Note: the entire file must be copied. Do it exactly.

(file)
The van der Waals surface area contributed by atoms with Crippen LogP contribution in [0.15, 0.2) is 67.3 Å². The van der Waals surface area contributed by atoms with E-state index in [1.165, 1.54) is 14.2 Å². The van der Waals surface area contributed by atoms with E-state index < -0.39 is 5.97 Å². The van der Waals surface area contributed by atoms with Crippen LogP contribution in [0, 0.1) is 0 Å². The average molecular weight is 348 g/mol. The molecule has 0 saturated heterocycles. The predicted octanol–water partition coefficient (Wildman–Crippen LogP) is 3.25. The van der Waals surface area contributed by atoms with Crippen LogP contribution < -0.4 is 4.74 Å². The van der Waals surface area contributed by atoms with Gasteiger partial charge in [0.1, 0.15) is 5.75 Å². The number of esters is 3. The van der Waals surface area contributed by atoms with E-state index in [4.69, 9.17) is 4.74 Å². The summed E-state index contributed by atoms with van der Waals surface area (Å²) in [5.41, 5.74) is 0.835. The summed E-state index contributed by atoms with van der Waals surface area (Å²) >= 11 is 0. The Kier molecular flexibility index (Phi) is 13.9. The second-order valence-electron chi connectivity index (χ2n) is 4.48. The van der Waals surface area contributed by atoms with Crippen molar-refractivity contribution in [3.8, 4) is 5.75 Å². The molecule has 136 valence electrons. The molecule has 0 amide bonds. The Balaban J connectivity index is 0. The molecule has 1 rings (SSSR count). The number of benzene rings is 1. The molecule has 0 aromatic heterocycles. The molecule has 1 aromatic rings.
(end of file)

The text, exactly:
The van der Waals surface area contributed by atoms with Crippen LogP contribution in [0.15, 0.2) is 67.3 Å². The van der Waals surface area contributed by atoms with E-state index in [1.165, 1.54) is 14.2 Å². The van der Waals surface area contributed by atoms with E-state index < -0.39 is 5.97 Å². The van der Waals surface area contributed by atoms with Crippen LogP contribution in [0, 0.1) is 0 Å². The average molecular weight is 348 g/mol. The molecule has 0 saturated heterocycles. The predicted octanol–water partition coefficient (Wildman–Crippen LogP) is 3.25. The van der Waals surface area contributed by atoms with Crippen LogP contribution < -0.4 is 4.74 Å². The van der Waals surface area contributed by atoms with Gasteiger partial charge in [0.1, 0.15) is 5.75 Å². The number of esters is 3. The van der Waals surface area contributed by atoms with E-state index in [4.69, 9.17) is 4.74 Å². The summed E-state index contributed by atoms with van der Waals surface area (Å²) in [5.41, 5.74) is 0.835. The summed E-state index contributed by atoms with van der Waals surface area (Å²) >= 11 is 0. The Kier molecular flexibility index (Phi) is 13.9. The second-order valence-electron chi connectivity index (χ2n) is 4.48. The van der Waals surface area contributed by atoms with Crippen molar-refractivity contribution in [3.8, 4) is 5.75 Å². The molecule has 136 valence electrons. The molecule has 0 amide bonds. The Balaban J connectivity index is 0. The molecule has 1 rings (SSSR count). The number of benzene rings is 1. The molecule has 0 aromatic heterocycles. The molecule has 1 aromatic rings.